Today's #BlogElul theme is counting. Round about now, there are parents everywhere counting down to the start of the school year. For some, they are counting down to their kids being back in a regular schedule - they can stop worrying about how to keep them occupied in the wide expanse of Summer. For some, they are counting down to the end of the delicious, extended time they are able to have with their children in a qualitatively different way to the rest of the year. For most, its probably a combination of the two, depending on the day and the hour, and how adorable (or not) our kids are being.
Poet and writer, Merle Feld, has a powerful poem in her book, 'A Spiritual Life' that describes a mother looking through the window at her child, worrying about her wellbeing. She reflects on the years she spent watching and worrying, never just looking out the window to take in the pleasure of watching her child at play.
I've recently been through (admittedly, am still going through) a transition of my own. I left my position as the Associate Rabbi of one congregation to begin as the Senior Rabbi of another. The last month in my last post was both a counting down of the precious days I had left there, in a community that I loved, and a counting down to beginning a new and exciting phase of life in a community that I was looking forward to getting to know. On days when I felt myself consciously counting, I realized that this act was a way of managing my emotions and the mix of excitement and anxieties that come with making significant changes in one's life. But, in the moments that I stopped counting and, instead, was just 'being', I experienced a much more complex and richer array of emotions. I allowed myself to feel all that was happening for me, my spouse, and the communities that I was a part (or soon to be a part) of. These emotions could sometimes feel overwhelming, but it was at these times that I was most present to what was happening, moment by moment.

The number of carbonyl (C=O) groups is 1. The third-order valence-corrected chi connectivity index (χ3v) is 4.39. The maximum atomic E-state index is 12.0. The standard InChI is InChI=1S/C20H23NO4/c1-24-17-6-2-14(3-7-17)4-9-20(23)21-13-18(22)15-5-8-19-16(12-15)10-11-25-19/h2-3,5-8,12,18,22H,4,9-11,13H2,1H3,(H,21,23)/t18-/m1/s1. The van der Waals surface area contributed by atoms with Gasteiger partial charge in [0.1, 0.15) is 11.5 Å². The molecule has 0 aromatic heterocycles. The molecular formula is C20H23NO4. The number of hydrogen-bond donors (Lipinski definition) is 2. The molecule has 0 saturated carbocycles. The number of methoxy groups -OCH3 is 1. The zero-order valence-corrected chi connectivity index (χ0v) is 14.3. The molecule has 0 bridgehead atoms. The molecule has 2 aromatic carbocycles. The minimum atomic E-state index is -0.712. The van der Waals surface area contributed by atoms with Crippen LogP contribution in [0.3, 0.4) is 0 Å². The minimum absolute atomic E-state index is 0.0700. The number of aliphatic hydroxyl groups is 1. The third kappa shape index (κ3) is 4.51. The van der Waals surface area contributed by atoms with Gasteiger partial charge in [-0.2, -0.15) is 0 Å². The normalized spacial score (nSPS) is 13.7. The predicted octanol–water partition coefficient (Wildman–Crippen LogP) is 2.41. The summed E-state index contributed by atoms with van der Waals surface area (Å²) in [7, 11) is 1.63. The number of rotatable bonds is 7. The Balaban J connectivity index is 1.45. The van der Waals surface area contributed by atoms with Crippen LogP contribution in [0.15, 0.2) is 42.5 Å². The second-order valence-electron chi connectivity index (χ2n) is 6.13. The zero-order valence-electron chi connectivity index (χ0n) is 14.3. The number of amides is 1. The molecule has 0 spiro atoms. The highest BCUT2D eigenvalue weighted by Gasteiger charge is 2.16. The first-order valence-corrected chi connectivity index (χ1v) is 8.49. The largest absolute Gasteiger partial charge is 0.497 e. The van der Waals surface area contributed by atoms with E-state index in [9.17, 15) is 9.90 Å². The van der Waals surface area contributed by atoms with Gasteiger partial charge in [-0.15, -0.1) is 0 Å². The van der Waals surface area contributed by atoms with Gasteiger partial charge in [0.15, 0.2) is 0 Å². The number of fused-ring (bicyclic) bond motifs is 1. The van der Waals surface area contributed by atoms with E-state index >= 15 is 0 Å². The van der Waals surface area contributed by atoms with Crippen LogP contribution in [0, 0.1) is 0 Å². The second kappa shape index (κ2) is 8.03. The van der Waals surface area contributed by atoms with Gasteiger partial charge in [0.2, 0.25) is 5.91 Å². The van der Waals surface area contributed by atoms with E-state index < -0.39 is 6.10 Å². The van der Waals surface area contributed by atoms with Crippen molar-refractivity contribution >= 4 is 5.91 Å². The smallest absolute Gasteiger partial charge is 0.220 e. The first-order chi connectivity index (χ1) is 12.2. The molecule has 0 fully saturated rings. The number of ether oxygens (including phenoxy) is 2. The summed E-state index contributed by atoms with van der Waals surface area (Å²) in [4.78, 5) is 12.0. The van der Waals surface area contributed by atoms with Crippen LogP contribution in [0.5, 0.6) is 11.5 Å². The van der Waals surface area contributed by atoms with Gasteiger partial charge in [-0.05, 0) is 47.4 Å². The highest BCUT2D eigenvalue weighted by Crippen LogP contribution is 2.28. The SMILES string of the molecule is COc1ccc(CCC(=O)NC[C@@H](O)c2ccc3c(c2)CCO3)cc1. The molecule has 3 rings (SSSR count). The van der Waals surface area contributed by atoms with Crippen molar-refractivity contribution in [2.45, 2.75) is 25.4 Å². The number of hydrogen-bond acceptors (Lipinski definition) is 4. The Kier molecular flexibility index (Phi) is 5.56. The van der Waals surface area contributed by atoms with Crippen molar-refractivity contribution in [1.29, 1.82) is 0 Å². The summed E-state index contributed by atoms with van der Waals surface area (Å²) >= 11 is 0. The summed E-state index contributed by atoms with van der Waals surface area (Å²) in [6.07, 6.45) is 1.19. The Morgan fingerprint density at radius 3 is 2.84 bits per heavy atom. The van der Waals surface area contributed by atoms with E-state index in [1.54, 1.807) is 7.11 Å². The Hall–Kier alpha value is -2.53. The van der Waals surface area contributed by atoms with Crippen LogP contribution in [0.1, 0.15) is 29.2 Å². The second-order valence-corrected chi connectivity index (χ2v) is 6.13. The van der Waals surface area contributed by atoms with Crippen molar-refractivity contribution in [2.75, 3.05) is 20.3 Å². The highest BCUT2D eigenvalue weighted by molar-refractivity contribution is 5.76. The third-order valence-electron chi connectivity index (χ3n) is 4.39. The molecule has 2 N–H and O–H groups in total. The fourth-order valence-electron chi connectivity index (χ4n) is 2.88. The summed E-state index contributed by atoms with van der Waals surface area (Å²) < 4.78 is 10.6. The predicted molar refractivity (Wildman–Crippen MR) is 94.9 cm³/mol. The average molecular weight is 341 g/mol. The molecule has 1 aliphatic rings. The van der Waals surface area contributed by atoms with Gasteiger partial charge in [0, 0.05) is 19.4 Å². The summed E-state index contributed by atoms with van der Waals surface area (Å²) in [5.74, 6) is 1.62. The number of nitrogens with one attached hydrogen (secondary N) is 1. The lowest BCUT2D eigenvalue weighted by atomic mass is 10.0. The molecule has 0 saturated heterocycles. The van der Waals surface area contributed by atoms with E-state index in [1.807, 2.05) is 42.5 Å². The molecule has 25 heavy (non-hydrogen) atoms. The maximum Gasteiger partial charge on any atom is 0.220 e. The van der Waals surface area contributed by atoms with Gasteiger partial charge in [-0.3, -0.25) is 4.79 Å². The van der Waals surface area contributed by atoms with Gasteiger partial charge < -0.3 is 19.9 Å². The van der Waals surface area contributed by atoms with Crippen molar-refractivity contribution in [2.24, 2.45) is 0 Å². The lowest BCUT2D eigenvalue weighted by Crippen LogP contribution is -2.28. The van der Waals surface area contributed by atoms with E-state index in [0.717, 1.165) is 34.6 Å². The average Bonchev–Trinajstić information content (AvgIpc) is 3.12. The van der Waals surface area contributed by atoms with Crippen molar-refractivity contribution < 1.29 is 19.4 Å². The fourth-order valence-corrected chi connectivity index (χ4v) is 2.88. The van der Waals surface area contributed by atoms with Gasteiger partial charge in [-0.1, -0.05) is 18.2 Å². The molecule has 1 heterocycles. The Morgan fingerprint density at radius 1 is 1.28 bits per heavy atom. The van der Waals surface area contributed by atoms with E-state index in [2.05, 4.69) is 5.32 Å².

I've noticed in other contexts too, that counting often appears to be a substitute for just being present. Like the mother in Merle Feld's poem, worrying about things that may not be real, counting the passing of days and years, but missing out on the sheer pleasure of play by simply being present to her child in the moment.
We can count our days, or we can learn to make each day count. And they are very different things. What choice will you make today?